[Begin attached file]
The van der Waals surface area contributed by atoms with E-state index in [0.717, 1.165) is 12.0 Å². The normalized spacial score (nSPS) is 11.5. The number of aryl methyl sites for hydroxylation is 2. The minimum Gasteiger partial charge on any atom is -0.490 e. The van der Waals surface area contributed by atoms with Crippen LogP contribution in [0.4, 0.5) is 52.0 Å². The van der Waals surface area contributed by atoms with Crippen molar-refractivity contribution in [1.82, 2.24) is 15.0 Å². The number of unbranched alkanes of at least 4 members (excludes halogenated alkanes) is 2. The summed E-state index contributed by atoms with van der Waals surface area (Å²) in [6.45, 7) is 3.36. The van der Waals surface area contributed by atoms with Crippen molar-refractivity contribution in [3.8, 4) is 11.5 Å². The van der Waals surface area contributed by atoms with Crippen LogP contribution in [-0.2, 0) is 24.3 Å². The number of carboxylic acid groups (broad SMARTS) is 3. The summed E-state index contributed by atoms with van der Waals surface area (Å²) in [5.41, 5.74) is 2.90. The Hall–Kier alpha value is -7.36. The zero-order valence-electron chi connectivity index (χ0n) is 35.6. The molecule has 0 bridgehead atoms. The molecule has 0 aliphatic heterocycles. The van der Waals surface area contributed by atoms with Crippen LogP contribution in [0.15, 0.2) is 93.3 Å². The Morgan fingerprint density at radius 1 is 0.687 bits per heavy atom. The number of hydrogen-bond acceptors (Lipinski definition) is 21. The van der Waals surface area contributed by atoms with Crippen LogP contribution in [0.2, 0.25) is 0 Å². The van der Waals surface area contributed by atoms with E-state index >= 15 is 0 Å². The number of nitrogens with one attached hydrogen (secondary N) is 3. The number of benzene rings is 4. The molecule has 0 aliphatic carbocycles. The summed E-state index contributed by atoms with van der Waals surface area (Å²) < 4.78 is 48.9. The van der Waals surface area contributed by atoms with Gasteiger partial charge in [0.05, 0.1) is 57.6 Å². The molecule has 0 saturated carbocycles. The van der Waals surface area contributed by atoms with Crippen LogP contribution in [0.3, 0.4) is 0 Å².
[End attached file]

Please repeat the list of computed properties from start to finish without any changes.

The van der Waals surface area contributed by atoms with E-state index in [0.717, 1.165) is 12.0 Å². The normalized spacial score (nSPS) is 11.5. The number of aryl methyl sites for hydroxylation is 2. The minimum Gasteiger partial charge on any atom is -0.490 e. The van der Waals surface area contributed by atoms with Crippen LogP contribution in [0.4, 0.5) is 52.0 Å². The van der Waals surface area contributed by atoms with Crippen molar-refractivity contribution in [1.82, 2.24) is 15.0 Å². The number of unbranched alkanes of at least 4 members (excludes halogenated alkanes) is 2. The summed E-state index contributed by atoms with van der Waals surface area (Å²) in [6.45, 7) is 3.36. The van der Waals surface area contributed by atoms with Crippen molar-refractivity contribution in [3.8, 4) is 11.5 Å². The van der Waals surface area contributed by atoms with Crippen LogP contribution in [-0.2, 0) is 24.3 Å². The number of carboxylic acid groups (broad SMARTS) is 3. The summed E-state index contributed by atoms with van der Waals surface area (Å²) in [5.41, 5.74) is 2.90. The Hall–Kier alpha value is -7.36. The zero-order valence-electron chi connectivity index (χ0n) is 35.6. The molecule has 0 bridgehead atoms. The molecule has 0 aliphatic heterocycles. The van der Waals surface area contributed by atoms with Crippen LogP contribution in [0.15, 0.2) is 93.3 Å². The Morgan fingerprint density at radius 1 is 0.687 bits per heavy atom. The number of hydrogen-bond acceptors (Lipinski definition) is 21. The van der Waals surface area contributed by atoms with Crippen LogP contribution in [0.2, 0.25) is 0 Å². The van der Waals surface area contributed by atoms with E-state index >= 15 is 0 Å². The number of nitrogens with one attached hydrogen (secondary N) is 3. The number of benzene rings is 4. The molecule has 0 aliphatic carbocycles. The summed E-state index contributed by atoms with van der Waals surface area (Å²) < 4.78 is 48.9. The van der Waals surface area contributed by atoms with Gasteiger partial charge in [0.05, 0.1) is 57.6 Å². The molecule has 0 saturated carbocycles. The van der Waals surface area contributed by atoms with Crippen LogP contribution in [0.3, 0.4) is 0 Å².